Fact: My girls wear a lot of vintage clothing.
I am innately nostalgic and have been seeking out good vintage finds at thrift stores & estate sales across the country for my own wardrobe since I was in middle school. It was a hobby & love of mine that, as an added bonus, happened to become a huge modern trend.
Vintage stores have since popped up left, right, and online, meaning these treasures are no longer so easily found in a box at Goodwill. On the plus side, though, I no longer have to do the picking over myself. I can sit down at my computer and click buttons to make a darling 80’s romper or 50’s day dress magically appear in a matter of days.
And now, when it comes to clothes shopping for my kids, going old-school truly is the natural place for me to start.
Here’s why going vintage just makes plain sense:
Wearing vintage is the most economical way to shop.
This may may seem surprising, because just as quickly as the popularity of yesteryear’s looks have risen, so have many of the prices. But when it comes to vintage kids’ clothes (especially through online vendors like Etsy, or pop-up shops on Instagram), prices can easily be found from $6-$12 per piece. Even at face value, these price points are comparable to (or even cheaper than) modern shops like Target or Carters.
Furthermore, vintage clothing easily holds 100% of it’s resale value. There is no other form of kids’ clothes shopping I am aware of that you can make your money back in full like this. You may be able to sell back nice modern pieces online or to a consignment store for a fraction of what you paid. Or, if your child has worn them at all and they no longer look new, you may only be able to get back a fraction of a fraction of what you paid.
Vintage clothing doesn’t work like that. Unless there is a huge tear or massive stain, the “worn” look is still cool, and if you are patient, someone will buy it back from you online for what you paid.
Wearing vintage Recycles, Reduces, & Reuses.
The more “junk” we can see as treasure and up-cycle or reuse, the better off we all are. Not only does it make less waste, but it teaches us to work with what we’ve got, to be creative and problem solve, and to see the valuable truth that things aren’t useless just because they are used.
Vintage clothing is well made.
Many old pieces were handmade with skill and love (probably by doting mamas and grandmas). In this modern age of DIY and Pinterest, handmade clothes may not seem like that big of a deal. Thanks to all of the tutorials online, we have become creative chameleons and can fake our way through many projects. It wasn’t like that 50 years ago. These mamas grew up sewing with their mamas. It was a true skill; it was survival, not just a hobby. What that means is that these pieces were made well and crafted with care to last.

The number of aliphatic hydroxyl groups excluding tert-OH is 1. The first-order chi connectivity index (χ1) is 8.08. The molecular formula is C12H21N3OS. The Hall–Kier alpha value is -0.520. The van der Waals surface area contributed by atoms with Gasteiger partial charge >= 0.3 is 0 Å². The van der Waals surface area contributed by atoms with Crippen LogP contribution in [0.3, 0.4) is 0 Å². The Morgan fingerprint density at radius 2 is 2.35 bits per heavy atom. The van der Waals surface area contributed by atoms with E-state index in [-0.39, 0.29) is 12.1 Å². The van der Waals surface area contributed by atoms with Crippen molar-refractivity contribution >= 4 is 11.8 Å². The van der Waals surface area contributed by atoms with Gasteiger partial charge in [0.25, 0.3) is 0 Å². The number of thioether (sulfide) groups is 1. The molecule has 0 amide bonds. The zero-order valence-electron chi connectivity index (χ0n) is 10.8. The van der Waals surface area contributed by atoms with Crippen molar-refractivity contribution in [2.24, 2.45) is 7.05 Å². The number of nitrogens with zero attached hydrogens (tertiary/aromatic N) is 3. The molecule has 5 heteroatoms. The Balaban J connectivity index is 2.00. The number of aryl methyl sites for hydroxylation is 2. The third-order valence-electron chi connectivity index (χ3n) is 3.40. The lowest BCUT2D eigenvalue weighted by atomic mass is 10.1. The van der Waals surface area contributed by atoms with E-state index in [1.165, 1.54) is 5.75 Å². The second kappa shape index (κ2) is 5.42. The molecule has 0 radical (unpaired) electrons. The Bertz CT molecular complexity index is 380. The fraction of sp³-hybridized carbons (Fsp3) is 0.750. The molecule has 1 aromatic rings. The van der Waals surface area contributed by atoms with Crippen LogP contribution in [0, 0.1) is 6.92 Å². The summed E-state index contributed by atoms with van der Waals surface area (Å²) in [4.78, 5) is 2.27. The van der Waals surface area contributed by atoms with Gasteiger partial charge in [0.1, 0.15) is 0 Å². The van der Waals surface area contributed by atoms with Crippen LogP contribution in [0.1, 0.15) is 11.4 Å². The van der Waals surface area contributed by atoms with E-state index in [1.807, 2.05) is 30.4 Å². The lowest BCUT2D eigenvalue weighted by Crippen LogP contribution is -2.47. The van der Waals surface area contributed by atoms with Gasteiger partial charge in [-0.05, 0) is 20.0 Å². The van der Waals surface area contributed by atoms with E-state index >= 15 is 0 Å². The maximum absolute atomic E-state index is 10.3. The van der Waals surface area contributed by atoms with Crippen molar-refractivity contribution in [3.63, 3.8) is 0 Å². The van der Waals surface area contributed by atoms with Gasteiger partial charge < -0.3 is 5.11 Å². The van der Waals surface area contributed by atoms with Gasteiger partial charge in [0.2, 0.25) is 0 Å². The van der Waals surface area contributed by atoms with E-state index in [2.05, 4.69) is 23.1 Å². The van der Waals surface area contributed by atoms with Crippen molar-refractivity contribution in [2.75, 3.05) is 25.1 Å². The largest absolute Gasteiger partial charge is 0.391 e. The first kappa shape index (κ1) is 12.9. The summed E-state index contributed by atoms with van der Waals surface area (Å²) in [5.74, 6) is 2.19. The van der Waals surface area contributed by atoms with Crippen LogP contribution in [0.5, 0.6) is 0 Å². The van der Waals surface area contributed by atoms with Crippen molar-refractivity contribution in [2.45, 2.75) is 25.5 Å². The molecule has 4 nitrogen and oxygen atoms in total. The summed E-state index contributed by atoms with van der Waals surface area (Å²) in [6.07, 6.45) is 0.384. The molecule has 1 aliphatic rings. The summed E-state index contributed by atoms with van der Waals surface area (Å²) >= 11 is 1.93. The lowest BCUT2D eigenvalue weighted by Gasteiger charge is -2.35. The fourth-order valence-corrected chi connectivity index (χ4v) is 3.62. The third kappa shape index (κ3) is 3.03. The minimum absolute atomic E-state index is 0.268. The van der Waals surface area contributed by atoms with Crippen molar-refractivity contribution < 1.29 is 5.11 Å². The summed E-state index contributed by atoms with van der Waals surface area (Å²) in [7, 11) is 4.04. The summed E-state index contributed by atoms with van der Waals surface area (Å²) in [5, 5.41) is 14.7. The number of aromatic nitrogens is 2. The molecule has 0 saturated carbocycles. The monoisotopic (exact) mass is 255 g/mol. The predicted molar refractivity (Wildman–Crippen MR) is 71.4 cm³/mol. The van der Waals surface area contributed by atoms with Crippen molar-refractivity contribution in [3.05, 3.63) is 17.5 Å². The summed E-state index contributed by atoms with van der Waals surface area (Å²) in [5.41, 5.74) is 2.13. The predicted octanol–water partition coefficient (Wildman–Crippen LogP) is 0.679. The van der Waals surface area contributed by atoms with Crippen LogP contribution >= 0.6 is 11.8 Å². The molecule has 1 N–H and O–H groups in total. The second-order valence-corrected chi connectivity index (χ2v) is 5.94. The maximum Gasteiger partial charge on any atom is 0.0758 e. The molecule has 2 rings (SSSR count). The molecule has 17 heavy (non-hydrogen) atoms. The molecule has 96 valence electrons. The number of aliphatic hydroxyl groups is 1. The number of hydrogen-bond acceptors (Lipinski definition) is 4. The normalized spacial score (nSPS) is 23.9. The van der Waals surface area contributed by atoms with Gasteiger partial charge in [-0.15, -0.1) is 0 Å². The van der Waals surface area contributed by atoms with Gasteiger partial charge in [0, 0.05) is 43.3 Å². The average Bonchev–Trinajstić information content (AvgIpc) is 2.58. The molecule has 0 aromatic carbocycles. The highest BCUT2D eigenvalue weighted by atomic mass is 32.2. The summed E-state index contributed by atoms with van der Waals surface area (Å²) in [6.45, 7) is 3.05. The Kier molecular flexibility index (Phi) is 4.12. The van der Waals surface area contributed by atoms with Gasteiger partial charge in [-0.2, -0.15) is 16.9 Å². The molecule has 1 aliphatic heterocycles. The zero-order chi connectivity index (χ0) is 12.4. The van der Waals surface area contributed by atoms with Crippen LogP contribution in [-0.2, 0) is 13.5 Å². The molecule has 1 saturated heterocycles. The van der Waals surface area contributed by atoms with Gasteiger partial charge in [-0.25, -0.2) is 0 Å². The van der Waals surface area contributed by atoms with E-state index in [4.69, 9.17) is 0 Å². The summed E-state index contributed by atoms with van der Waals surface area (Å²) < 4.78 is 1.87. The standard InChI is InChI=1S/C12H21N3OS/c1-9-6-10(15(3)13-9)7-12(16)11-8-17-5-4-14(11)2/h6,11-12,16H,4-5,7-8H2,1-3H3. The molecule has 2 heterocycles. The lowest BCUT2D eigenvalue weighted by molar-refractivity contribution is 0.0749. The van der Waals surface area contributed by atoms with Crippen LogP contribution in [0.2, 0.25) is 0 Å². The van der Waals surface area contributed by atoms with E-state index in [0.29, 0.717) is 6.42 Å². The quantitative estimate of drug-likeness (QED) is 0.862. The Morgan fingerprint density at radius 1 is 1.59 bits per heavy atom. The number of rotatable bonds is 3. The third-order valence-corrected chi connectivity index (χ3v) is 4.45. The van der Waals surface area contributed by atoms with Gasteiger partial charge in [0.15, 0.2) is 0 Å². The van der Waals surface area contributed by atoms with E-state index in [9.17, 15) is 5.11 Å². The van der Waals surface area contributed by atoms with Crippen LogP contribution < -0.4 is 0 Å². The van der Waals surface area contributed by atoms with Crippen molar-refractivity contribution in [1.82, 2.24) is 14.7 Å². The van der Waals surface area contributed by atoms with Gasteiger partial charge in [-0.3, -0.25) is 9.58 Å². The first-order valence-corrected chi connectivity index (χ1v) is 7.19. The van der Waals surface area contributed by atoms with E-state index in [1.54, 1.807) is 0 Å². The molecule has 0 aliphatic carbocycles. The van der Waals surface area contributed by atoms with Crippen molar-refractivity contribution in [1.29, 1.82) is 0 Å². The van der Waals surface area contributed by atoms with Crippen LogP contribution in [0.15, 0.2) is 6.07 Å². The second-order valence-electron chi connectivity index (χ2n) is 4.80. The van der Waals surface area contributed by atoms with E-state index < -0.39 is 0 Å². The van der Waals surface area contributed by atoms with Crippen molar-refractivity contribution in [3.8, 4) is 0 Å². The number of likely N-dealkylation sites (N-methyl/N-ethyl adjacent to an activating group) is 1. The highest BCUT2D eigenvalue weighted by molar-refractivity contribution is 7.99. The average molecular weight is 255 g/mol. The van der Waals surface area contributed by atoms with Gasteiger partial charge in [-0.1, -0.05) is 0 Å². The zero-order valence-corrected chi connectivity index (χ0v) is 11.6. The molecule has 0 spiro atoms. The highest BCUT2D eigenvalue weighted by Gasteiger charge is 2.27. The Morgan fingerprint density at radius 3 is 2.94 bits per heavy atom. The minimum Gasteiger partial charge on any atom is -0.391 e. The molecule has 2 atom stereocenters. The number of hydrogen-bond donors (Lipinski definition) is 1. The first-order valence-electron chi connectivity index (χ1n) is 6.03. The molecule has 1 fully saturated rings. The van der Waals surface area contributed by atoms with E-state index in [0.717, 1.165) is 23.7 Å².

Some vintage pieces may not be handmade, but I believe they were still better made than much of what is available in stores now. Fabrics were also much more durable than today’s ever popular jersey knit. The sky-high quality is proven by great conditioned items that have held up well to this day. Meanwhile, many of my “current” pieces have threaded and frayed; one of my would-have-been favorite pieces literally fell apart on its first trip through a gentle-cycle wash.
Wearing vintage is nostalgic… and a great conversation starter.
There is something incredibly fun about dressing your child in something that you might have worn as a kid. Plus points if what they are wearing actually did belong to you.
The older we get, the quicker life seems to rush forward. Seeing “old” stuff subconsciously helps us to slow down and remember. Not only will vintage pieces be nostalgic to you, but they will be to others too, young and old. I can’t tell you how many people from older generations than me compliment the girls’ outfits. It is special to see the memories and laughs it instills in others.
Wearing vintage helps to turn off the “NOW” mentality of instagram and facebook that races through our minds causing us to think about what is going on THIS SECOND, and to enjoy that there was a before too.
Vintage is “cool.”
It is cool to be cool, so by all means live it up while the trend is hot. But to me this “perk” has to remain at the bottom of the list. Who knows what “cool” will continue to look like or evolve into? I believe that styling your kids doesn’t require “cool” clothes, but rather a bit of creativity, courage to mix and match, and willingness to work with what you’ve got.